Understanding Narcissistic Abusers: The Vampire at the Window Illustration

Written by Jenney Moore

A very precise comparison in our view of the narcissistic abuser is to compare them to vampires. These people do indeed “extract” from us our energy and emotions to the point of exhaustion, financial resources, health, and they also draw away from us our sense of self, and drain away other relationships such as family and friendships (sometimes not allowing their victim to maintain those relationships at all).

Perhaps you’ve experienced that particularly alluring yet covertly toxic moment when you do indeed see right through your abuser’s tactics (you may even have left or they left you), but now they’ve flipped that switch again…wanting forgiveness, to come back, promising the very moon itself.

“Let me in” – the words seem to form a fog around you.

Consider this moment like a vampire movie, when the main character is awoken by a horrific yet familiar face floating at their bedroom window, woefully begging for that person to unlock the window, to allow the vampire in, accompanied by complaints of the cold, begging for your help, or giving reminders that this now ghastly-faced creature was once beloved. If that story’s character is so enamored in that moment that they unlatch that window, what’s next?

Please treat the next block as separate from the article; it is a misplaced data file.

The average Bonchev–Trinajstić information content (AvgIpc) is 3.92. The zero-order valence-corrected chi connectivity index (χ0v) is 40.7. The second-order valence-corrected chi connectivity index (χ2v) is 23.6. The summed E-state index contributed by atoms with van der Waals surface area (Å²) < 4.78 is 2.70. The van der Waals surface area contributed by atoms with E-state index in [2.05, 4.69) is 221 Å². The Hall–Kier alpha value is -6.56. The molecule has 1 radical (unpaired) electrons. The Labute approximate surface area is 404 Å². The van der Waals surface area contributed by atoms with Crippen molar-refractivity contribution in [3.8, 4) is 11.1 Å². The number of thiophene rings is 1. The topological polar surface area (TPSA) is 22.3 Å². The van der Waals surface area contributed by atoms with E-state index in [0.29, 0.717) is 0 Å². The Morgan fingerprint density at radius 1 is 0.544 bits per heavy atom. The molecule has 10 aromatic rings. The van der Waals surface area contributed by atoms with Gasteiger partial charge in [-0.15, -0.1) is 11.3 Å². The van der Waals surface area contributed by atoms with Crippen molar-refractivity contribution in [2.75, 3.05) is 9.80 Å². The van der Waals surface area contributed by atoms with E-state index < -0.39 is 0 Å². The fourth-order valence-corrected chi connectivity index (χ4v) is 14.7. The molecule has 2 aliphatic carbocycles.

The vampire’s true intent is revealed once inside, and another victim is taken.

Now consider—

What happens instead if the window remains locked and measures are taken to instead eradicate the vampire?

If your abuser has drawn narcissistic supply off you again and again but is now demonstrating the steps of the falsified, trance-like lure for the above-described goal, leave your “window” locked. Keep your awareness high. Create and maintain your boundaries. Your anti-abuse “crucifix” is making a full, undaunted use of anti-sociopath education…and the drive to pursue that knowledge is self-love/keeping yourself safe against any current or future vampires.

Are you in a toxic relationship with a narcissist? Start your recovery right here for free. Not sure? Take this quiz to find out. 

Author

  • Jenney Moore is a lifelong resident of the Pacific NW, and a survivor of a 25-year abusive marriage. She stayed as long as she did simply due to being unaware of personality disorders. “I’d never even heard the term, and was incredibly naïve…at every promise he made to change, I tearfully bought in again and again”, she remembers. Finally leaving in 2012, she now works giving support in multiple Facebook abuse victims’ support groups including one she and several fellow admins started at New Year of 2019, and works as a senior administrative assistant for a major utility company. She is a singer/musician, visual artist, fitness enthusiast, and shares her home with her daughter and son-in-law.

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